With aching feet (it’s been a minute since Megan wore heels, let alone on cobblestone streets), we check in to the exquisite Antica Torre Via Tornabuoni 1, a historic mansion turned boutique hotel spread across the top floors of two medieval towers. Our suite, which we agree is one of the most beautifully appointed rooms we’ve ever slept in, has stunning views of the Arno and the Santa Trinita Bridge. We’re ready to move in. Later, we meet Martina, who shares the hotel’s history with passion, as we visit the other incredible rooms and suites. It’s interesting how much a person’s love and passion for something can add to the overall charm of a place, but Martina brings both and we begin to see the property through her eyes.
We get a little dressed up for dinner - we’re in the city after all - and head to the rooftop before crossing the river to the Santo Spirito neighborhood. This side of Florence has a different feel - a bit more neighborhoody and perhaps a tad less fashion-forward - and we’ve always been drawn to it. We settle on a little restaurant called Osteria dell'Enoteca, where we sip a delicious light red and obnoxiously only order an antipasti and a primi, skipping the secondi in true American fashion. If we were meat eaters, now would be the time to indulge in a famous Florentine steak, Bistecca alla Fiorentina. We decide to skip dessert, instead ducking into Gelateria Santa Trinita for a double cone a few minutes before they close. We find a spot on the side of the Santa Trinita Bridge, happily eating gelato and gazing at the lit up Ponte Vecchio. It’s one of those hot summer nights when people are out, the temperature is perfect, and the scenery is stunning. One of the best parts of traveling - when memories are made without even trying.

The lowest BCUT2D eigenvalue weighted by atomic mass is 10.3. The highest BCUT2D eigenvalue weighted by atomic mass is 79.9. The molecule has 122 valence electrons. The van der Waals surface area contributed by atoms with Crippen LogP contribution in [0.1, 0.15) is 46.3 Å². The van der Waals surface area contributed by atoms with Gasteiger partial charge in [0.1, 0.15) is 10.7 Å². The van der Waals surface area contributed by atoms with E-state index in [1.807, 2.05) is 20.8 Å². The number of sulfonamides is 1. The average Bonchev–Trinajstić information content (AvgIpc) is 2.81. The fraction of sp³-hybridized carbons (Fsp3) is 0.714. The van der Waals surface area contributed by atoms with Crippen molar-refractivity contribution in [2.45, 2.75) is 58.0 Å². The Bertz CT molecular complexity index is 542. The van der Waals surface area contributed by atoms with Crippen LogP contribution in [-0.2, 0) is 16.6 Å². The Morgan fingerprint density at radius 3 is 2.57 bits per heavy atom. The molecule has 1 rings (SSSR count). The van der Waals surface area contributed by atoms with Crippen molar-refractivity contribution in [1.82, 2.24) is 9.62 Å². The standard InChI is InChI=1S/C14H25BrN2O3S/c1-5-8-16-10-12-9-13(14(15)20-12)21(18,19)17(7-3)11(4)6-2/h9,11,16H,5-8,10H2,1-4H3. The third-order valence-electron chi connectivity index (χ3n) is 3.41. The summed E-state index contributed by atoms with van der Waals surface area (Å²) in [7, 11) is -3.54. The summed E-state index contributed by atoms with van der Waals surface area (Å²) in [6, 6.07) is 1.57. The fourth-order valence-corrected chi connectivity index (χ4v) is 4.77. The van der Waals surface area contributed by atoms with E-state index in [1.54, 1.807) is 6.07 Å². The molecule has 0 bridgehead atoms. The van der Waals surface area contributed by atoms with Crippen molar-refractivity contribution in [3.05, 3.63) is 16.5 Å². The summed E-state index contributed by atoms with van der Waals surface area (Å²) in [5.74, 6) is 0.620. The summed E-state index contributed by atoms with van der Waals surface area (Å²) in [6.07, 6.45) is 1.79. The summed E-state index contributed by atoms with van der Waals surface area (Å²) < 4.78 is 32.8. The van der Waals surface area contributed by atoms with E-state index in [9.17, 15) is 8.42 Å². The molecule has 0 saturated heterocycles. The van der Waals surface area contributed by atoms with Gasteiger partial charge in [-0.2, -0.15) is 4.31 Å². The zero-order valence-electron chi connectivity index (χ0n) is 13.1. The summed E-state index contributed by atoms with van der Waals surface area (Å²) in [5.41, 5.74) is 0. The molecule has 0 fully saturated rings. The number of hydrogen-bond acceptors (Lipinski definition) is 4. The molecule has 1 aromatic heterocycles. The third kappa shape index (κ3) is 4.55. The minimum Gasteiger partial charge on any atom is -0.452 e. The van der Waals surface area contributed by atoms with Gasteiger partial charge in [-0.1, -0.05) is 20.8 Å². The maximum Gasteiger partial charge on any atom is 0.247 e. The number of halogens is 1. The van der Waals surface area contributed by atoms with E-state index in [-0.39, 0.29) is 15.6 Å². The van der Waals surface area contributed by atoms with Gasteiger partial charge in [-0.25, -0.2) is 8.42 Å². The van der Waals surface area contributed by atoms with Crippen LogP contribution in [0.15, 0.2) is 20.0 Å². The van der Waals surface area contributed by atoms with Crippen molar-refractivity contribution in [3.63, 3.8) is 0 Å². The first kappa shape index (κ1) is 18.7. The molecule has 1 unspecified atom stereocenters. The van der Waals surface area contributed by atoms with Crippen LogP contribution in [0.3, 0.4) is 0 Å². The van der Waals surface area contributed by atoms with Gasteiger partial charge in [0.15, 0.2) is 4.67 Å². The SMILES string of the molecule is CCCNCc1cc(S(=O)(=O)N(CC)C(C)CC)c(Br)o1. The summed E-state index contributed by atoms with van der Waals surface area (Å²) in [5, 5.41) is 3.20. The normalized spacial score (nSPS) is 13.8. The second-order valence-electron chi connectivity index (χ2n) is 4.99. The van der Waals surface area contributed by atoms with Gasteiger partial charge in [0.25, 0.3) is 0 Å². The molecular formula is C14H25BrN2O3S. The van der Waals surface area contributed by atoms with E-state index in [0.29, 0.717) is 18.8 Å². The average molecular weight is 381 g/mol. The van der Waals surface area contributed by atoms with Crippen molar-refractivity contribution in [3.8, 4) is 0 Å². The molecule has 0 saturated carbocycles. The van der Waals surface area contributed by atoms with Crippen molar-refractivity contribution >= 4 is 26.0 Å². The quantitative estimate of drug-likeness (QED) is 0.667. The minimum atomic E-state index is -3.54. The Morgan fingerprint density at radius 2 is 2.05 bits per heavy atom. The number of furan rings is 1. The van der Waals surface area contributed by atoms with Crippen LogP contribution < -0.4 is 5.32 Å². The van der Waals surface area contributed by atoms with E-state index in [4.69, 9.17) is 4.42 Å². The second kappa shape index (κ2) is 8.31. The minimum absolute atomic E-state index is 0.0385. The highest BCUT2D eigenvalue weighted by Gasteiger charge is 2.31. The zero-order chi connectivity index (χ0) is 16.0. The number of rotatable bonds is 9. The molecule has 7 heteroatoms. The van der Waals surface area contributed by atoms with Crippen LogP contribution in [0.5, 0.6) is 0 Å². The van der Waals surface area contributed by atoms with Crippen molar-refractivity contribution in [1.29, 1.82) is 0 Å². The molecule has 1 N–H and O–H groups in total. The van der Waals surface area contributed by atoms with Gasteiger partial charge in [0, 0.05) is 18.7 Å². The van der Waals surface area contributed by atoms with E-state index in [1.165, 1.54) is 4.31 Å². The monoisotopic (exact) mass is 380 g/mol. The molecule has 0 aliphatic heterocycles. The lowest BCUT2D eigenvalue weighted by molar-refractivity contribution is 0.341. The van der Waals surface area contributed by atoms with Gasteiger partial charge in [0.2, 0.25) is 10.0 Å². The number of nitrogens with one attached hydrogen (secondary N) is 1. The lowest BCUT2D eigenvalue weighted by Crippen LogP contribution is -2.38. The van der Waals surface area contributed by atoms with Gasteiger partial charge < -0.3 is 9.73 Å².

We awake to another stunning view (they seem to be everywhere here), and indulge in a fantastic rooftop breakfast. We love a good hotel breakfast and at the risk of sounding snobby, somewhat consider ourselves connoisseurs. This one is top notch with tons of high-quality local ingredients, figs on the fruit plate and real whipped cream. Before checking out, we take off for one last stroll around the quiet city. The ancient buildings surround us, exquisite in the level of detail and craftsmanship as you look more closely. The Duomo towers above, striped marble spanning for multiple city blocks. And everyday storefronts selling news, tobacco, gelato, and panini, are covered with dark wood and gold embellishments.
The truth is that writing about Florence doesn’t do it justice. The typical adjectives - remarkable, amazing, incredible - don't apply here. They're simply not enough to describe the feeling you get when gazing out on the rooftops or up at the Duomo. It seems that Twain was on to something - just being here is like a dream.
Travel with us to Florence as we uncover the unique food, culture and traditions of four distinct regions in Italy.